It may be the oddest TV couple since Oscar and Felix.
Two days after making history by becoming the first streaming service to win a Golden Globe for a television series, for "Transparent," Amazon announced a partnership with one of the biggest names in Hollywood, Woody Allen.
The filmmaker will write and direct an as-yet-untitled series for Amazon, the online retail giant and streaming video service said Tuesday. The deal with Allen marks a clear triumph for Amazon, which less than two years after launching its first original series is now poised to challenge online competitor Netflix, not to mention broadcast and cable networks, in the increasingly competitive race for high-quality original content.
Allen and Amazon are an unusual pairing. Allen is an unrepentant Luddite who bangs out screenplays on the same manual typewriter he's used for a half century and reportedly prints out his emails and dictates responses to an assistant.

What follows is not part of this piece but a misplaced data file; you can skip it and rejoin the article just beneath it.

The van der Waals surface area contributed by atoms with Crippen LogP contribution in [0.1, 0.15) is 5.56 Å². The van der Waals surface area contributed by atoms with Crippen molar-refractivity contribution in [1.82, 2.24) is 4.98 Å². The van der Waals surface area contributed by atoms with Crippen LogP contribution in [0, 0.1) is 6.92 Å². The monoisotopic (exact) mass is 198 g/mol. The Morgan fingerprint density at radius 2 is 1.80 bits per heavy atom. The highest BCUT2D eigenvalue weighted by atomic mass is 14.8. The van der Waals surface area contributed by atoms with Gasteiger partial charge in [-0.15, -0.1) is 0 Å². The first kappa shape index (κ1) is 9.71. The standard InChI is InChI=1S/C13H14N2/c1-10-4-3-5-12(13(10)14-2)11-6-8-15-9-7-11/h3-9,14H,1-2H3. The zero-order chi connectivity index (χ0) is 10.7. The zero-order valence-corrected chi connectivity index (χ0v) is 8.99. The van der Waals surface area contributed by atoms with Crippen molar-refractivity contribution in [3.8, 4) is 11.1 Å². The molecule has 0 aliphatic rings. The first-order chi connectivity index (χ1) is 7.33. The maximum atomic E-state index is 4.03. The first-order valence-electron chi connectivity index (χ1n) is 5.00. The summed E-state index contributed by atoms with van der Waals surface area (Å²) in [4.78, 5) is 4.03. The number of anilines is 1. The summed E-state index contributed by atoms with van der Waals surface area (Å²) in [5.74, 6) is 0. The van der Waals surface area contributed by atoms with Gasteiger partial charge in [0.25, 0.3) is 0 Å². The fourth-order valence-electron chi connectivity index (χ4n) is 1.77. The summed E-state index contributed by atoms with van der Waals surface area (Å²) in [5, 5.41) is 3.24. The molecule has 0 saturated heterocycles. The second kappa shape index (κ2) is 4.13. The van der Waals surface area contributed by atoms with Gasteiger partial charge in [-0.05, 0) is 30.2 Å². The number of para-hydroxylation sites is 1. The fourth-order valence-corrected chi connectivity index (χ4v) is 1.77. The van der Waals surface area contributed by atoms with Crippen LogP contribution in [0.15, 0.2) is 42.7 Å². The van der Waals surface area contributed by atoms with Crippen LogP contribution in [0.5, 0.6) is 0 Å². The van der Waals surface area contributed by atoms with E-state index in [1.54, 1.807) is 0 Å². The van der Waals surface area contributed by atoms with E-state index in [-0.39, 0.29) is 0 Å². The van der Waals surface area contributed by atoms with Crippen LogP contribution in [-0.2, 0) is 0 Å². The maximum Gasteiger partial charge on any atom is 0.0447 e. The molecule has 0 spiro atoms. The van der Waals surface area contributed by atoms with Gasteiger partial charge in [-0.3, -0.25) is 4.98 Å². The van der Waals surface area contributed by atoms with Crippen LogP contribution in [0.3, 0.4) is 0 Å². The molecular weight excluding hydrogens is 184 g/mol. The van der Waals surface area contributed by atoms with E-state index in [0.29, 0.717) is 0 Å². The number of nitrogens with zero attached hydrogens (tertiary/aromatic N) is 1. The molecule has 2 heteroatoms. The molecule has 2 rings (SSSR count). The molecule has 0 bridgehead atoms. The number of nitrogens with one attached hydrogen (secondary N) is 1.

"This is not a 'Net-savvy guy," said Allen filmography writer Jason Bailey. "The idea he would be creating a show for an outlet he probably couldn't get to on his own is surprising."
The new high-profile Hollywood relationship advances the online retailer's strategy of investing in films, books, music, television and other forms or original content. The creative offerings are seen by company executives as essential and powerful lures in attracting even more customers to the huge Amazon brand.
"It's an arms race," said Chet Fenster, head of MEC Content, a unit within advertising giant Group M. "Everyone is spending more and more money because they want to attract new viewers, and they are signing high-caliber talent to distinguish themselves."
Executives at Netflix, one of Amazon's main online competitors, welcomed the news — at least publicly. Netflix shook up Hollywood in the summer of 2013 when it garnered an armful of Emmy nominations for its highly praised online political series, "House of Cards."
"We always anticipated competition in this evolving marketplace," said Ted Sarandos, chief content officer of Netflix, in an email."The good news is consumers have more choice than ever before in what they watch, when they watch and where."